From the Journals

Fewer inpatient work hours linked with worse patient outcomes



Clinician work issues have renewed relevance

“The data in this paper are from 2016 and earlier, but it is possibly event more relevant today than then,” Eileen Barrett, MD, of the University of New Mexico, Albuquerque, said in an interview. “The pandemic has exacerbated stressors being experienced by physicians and other health care workers, including higher clinical workloads and burnout, and spotlighted gendered effects on women in the workforce, which is likely to drive more physicians to part-time work.

Eileen Barrett, MD, MPH

Dr. Eileen Barrett

“Reporting these findings now is so important so they can contribute to a shared mental model of the challenges physicians and hospitals face as we seek solutions to deliver high-quality and high-value care with an engaged, professionally fulfilled workforce,” she emphasized.

Dr. Barrett said she was surprised that the study did not show differences in readmission rates depending on the number of shifts worked, and also that the results were not different when considering expected mortality.

“However unpopular it may be to say so, physicians and administrators should assume these results apply to their practice unless they have examined their own data and know it does not,” Dr. Barrett said. “With that in mind, hospitals, administrators, and regulatory bodies have an urgent need to examine and reduce the forces driving physicians to part-time clinical work. Some of these factors include the absence of childcare, excessive paperwork, burnout, administrative duties, and valued experiences such as teaching, leadership, and research that keep clinicians from the bedside.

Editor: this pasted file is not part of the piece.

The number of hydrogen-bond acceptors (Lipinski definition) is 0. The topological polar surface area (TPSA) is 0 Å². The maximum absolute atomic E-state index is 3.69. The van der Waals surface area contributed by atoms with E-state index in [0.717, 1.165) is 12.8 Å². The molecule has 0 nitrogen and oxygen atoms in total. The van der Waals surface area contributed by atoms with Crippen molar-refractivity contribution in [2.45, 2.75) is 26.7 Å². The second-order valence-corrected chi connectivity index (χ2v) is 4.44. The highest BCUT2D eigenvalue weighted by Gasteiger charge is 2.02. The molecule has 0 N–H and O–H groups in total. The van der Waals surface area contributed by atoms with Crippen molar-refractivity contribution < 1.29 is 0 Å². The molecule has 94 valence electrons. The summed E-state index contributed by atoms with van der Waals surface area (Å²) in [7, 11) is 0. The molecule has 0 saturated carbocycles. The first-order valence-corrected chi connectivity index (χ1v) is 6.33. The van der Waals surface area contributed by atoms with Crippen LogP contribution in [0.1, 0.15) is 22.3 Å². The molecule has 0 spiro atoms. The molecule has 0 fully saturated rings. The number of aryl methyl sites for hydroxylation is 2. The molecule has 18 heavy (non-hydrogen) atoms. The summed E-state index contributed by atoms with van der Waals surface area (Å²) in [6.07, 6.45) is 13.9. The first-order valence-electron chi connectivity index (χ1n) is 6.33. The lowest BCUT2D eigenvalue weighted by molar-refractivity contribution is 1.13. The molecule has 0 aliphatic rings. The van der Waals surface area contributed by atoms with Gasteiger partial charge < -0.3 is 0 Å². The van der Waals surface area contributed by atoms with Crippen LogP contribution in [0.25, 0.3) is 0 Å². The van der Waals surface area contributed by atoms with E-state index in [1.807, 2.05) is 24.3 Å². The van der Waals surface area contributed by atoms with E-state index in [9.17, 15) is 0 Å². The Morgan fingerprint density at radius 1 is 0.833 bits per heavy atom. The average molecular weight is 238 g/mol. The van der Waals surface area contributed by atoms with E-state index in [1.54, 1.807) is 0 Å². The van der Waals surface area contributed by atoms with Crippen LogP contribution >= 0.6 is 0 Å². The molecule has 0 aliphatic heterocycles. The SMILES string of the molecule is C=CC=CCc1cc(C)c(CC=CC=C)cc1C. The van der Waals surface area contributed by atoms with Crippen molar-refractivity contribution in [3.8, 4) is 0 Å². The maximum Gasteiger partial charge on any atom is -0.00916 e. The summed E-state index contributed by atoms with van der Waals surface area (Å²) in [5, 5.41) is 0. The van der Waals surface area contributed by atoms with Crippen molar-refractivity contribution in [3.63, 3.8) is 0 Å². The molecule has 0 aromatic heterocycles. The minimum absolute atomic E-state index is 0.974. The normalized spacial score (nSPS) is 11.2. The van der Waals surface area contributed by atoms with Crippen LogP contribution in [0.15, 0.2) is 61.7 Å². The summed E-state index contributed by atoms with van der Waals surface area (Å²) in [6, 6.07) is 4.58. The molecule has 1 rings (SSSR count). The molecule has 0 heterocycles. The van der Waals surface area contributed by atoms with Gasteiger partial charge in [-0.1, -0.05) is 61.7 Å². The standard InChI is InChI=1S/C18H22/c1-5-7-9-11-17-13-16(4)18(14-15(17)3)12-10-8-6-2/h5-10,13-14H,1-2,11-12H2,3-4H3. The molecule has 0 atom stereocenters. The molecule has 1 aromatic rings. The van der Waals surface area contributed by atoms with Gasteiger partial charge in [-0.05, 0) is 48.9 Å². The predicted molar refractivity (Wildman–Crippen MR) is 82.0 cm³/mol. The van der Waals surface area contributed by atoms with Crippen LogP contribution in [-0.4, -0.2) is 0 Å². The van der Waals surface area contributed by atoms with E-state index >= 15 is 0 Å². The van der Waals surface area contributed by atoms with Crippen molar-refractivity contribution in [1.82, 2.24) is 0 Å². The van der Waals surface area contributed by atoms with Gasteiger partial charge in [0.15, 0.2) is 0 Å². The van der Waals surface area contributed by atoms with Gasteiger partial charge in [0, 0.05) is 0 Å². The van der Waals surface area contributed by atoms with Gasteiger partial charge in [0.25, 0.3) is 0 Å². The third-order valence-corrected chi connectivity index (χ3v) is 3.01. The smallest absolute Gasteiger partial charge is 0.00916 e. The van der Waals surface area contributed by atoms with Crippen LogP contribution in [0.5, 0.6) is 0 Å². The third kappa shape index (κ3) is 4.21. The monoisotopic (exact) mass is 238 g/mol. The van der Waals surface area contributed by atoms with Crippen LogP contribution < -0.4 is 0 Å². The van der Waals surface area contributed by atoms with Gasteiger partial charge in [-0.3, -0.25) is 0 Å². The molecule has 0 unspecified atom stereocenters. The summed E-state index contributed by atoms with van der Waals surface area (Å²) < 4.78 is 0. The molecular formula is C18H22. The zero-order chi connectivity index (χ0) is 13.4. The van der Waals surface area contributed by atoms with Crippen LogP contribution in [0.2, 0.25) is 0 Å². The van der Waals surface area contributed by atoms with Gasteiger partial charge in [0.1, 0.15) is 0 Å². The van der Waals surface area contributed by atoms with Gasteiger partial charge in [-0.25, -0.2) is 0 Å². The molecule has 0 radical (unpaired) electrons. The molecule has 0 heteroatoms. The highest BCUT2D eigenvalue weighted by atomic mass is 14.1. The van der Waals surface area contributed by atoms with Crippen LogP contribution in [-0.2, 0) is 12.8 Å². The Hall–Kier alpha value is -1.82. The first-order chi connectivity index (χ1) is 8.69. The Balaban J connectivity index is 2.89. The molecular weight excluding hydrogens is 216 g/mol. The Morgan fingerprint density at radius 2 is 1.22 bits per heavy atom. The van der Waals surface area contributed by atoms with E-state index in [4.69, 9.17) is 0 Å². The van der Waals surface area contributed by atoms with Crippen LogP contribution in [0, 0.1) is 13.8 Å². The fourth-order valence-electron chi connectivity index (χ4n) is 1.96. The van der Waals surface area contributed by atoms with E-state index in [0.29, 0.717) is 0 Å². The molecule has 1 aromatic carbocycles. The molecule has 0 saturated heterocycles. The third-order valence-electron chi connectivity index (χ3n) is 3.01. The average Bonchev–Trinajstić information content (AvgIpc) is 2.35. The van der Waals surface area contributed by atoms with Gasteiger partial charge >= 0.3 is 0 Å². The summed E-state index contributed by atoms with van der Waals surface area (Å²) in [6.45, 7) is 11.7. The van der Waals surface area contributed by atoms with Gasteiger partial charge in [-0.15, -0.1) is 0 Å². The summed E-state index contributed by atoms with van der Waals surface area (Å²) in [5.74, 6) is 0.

“Additionally, steps should be taken to reduce the administrative complexity that makes providing the best care to patients difficult and requires hospitalists to create ‘workarounds,’ because those who work fewer clinical hours may not know how to do these, nor how to advocate for their patients,” Dr. Barrett emphasized.

“Additional research is needed to determine how mortality varies by number of clinical shifts for pediatric and obstetric patients who are infrequently covered by Medicare, also how the pandemic and increasing administrative complexity since the time the data was obtained affect patient care,” Dr. Barrett noted.

The study was supported by a grant from the Japan Society for the Promotion of Science to lead author Dr. Kato, who had no financial conflicts to disclose. Dr. Barrett, who serves on the editorial advisory board of Internal Medicine News, had no financial conflicts.


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